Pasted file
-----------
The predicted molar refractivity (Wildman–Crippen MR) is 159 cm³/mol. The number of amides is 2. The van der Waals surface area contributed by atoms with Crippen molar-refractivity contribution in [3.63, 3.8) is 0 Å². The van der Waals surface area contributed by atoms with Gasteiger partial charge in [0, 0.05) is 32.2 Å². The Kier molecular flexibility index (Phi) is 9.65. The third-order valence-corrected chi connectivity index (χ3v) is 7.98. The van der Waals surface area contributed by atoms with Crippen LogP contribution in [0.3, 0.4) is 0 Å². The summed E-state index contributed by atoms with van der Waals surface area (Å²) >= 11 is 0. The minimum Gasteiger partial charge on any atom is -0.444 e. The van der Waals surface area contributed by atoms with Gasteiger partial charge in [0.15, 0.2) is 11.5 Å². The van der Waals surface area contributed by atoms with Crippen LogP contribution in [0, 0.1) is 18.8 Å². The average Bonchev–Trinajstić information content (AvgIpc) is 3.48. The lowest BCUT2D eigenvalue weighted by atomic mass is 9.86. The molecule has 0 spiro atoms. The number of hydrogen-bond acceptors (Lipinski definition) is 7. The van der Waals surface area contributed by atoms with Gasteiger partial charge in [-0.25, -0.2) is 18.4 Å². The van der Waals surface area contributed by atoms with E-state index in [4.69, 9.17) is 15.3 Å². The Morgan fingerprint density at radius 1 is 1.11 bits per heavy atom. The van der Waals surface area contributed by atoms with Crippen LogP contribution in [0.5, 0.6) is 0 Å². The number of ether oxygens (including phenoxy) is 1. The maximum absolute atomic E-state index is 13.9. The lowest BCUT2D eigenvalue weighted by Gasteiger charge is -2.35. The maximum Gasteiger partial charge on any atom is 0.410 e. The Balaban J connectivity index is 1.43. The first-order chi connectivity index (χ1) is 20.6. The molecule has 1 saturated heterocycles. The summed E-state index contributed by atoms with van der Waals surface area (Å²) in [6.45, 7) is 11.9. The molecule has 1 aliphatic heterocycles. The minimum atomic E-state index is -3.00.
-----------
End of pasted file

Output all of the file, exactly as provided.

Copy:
The predicted molar refractivity (Wildman–Crippen MR) is 159 cm³/mol. The number of amides is 2. The van der Waals surface area contributed by atoms with Crippen molar-refractivity contribution in [3.63, 3.8) is 0 Å². The van der Waals surface area contributed by atoms with Gasteiger partial charge in [0, 0.05) is 32.2 Å². The Kier molecular flexibility index (Phi) is 9.65. The third-order valence-corrected chi connectivity index (χ3v) is 7.98. The van der Waals surface area contributed by atoms with Crippen LogP contribution in [0.3, 0.4) is 0 Å². The summed E-state index contributed by atoms with van der Waals surface area (Å²) >= 11 is 0. The minimum Gasteiger partial charge on any atom is -0.444 e. The van der Waals surface area contributed by atoms with Gasteiger partial charge in [0.15, 0.2) is 11.5 Å². The van der Waals surface area contributed by atoms with Crippen LogP contribution in [0, 0.1) is 18.8 Å². The average Bonchev–Trinajstić information content (AvgIpc) is 3.48. The lowest BCUT2D eigenvalue weighted by atomic mass is 9.86. The molecule has 0 spiro atoms. The number of hydrogen-bond acceptors (Lipinski definition) is 7. The van der Waals surface area contributed by atoms with Gasteiger partial charge in [-0.25, -0.2) is 18.4 Å². The van der Waals surface area contributed by atoms with E-state index in [4.69, 9.17) is 15.3 Å². The Morgan fingerprint density at radius 1 is 1.11 bits per heavy atom. The van der Waals surface area contributed by atoms with Crippen LogP contribution in [0.5, 0.6) is 0 Å². The number of ether oxygens (including phenoxy) is 1. The maximum absolute atomic E-state index is 13.9. The lowest BCUT2D eigenvalue weighted by Gasteiger charge is -2.35. The maximum Gasteiger partial charge on any atom is 0.410 e. The Balaban J connectivity index is 1.43. The first-order chi connectivity index (χ1) is 20.6. The molecule has 1 saturated heterocycles. The summed E-state index contributed by atoms with van der Waals surface area (Å²) in [6.45, 7) is 11.9. The molecule has 1 aliphatic heterocycles. The minimum atomic E-state index is -3.00.